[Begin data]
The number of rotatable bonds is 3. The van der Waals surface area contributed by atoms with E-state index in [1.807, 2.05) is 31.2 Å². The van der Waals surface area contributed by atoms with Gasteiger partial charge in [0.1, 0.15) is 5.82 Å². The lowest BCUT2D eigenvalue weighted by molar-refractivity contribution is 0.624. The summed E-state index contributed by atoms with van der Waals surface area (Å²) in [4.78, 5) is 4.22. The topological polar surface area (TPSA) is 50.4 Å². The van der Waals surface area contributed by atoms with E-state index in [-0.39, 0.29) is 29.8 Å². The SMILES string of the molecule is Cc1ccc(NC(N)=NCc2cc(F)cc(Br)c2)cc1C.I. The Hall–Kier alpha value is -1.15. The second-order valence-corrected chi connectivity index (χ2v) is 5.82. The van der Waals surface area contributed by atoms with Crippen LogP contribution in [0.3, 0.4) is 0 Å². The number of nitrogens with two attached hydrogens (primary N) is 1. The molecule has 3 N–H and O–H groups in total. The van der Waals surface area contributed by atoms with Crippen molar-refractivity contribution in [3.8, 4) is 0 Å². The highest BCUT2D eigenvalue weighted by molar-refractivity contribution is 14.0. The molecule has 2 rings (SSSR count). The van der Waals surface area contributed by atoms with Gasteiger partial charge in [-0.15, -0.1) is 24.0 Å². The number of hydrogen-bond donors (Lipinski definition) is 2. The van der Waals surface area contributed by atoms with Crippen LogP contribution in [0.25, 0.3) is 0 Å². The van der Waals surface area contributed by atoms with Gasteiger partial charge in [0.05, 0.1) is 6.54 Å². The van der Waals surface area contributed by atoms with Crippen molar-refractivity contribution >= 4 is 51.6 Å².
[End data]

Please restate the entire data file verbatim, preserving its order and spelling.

The number of rotatable bonds is 3. The van der Waals surface area contributed by atoms with E-state index in [1.807, 2.05) is 31.2 Å². The van der Waals surface area contributed by atoms with Gasteiger partial charge in [0.1, 0.15) is 5.82 Å². The lowest BCUT2D eigenvalue weighted by molar-refractivity contribution is 0.624. The summed E-state index contributed by atoms with van der Waals surface area (Å²) in [4.78, 5) is 4.22. The topological polar surface area (TPSA) is 50.4 Å². The van der Waals surface area contributed by atoms with E-state index in [-0.39, 0.29) is 29.8 Å². The SMILES string of the molecule is Cc1ccc(NC(N)=NCc2cc(F)cc(Br)c2)cc1C.I. The Hall–Kier alpha value is -1.15. The second-order valence-corrected chi connectivity index (χ2v) is 5.82. The van der Waals surface area contributed by atoms with Crippen LogP contribution in [0.3, 0.4) is 0 Å². The number of nitrogens with two attached hydrogens (primary N) is 1. The molecule has 3 N–H and O–H groups in total. The van der Waals surface area contributed by atoms with Crippen molar-refractivity contribution in [3.8, 4) is 0 Å². The highest BCUT2D eigenvalue weighted by molar-refractivity contribution is 14.0. The molecule has 2 rings (SSSR count). The van der Waals surface area contributed by atoms with Gasteiger partial charge in [-0.15, -0.1) is 24.0 Å². The number of hydrogen-bond donors (Lipinski definition) is 2. The van der Waals surface area contributed by atoms with Crippen LogP contribution in [0.25, 0.3) is 0 Å². The van der Waals surface area contributed by atoms with Gasteiger partial charge in [0.05, 0.1) is 6.54 Å². The van der Waals surface area contributed by atoms with Crippen molar-refractivity contribution >= 4 is 51.6 Å².